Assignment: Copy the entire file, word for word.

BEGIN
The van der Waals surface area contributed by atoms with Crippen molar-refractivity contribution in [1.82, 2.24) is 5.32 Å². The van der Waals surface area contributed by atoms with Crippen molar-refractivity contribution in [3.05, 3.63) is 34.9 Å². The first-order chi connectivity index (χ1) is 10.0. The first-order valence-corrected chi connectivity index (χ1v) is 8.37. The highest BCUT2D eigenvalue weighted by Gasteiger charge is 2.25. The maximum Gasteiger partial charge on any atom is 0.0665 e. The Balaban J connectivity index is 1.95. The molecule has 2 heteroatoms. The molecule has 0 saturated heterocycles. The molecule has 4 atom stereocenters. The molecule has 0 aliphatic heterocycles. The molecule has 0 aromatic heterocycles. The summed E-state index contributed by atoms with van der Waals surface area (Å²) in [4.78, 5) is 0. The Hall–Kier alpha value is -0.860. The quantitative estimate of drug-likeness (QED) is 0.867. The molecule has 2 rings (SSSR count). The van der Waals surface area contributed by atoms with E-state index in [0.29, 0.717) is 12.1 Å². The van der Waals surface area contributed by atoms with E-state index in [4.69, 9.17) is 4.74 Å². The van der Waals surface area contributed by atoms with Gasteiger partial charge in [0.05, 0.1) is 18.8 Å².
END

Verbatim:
The van der Waals surface area contributed by atoms with Crippen molar-refractivity contribution in [1.82, 2.24) is 5.32 Å². The van der Waals surface area contributed by atoms with Crippen molar-refractivity contribution in [3.05, 3.63) is 34.9 Å². The first-order chi connectivity index (χ1) is 10.0. The first-order valence-corrected chi connectivity index (χ1v) is 8.37. The highest BCUT2D eigenvalue weighted by Gasteiger charge is 2.25. The maximum Gasteiger partial charge on any atom is 0.0665 e. The Balaban J connectivity index is 1.95. The molecule has 2 heteroatoms. The molecule has 0 saturated heterocycles. The molecule has 4 atom stereocenters. The molecule has 0 aliphatic heterocycles. The molecule has 0 aromatic heterocycles. The summed E-state index contributed by atoms with van der Waals surface area (Å²) in [4.78, 5) is 0. The Hall–Kier alpha value is -0.860. The quantitative estimate of drug-likeness (QED) is 0.867. The molecule has 2 rings (SSSR count). The van der Waals surface area contributed by atoms with E-state index in [0.29, 0.717) is 12.1 Å². The van der Waals surface area contributed by atoms with E-state index in [4.69, 9.17) is 4.74 Å². The van der Waals surface area contributed by atoms with Gasteiger partial charge in [0.05, 0.1) is 18.8 Å².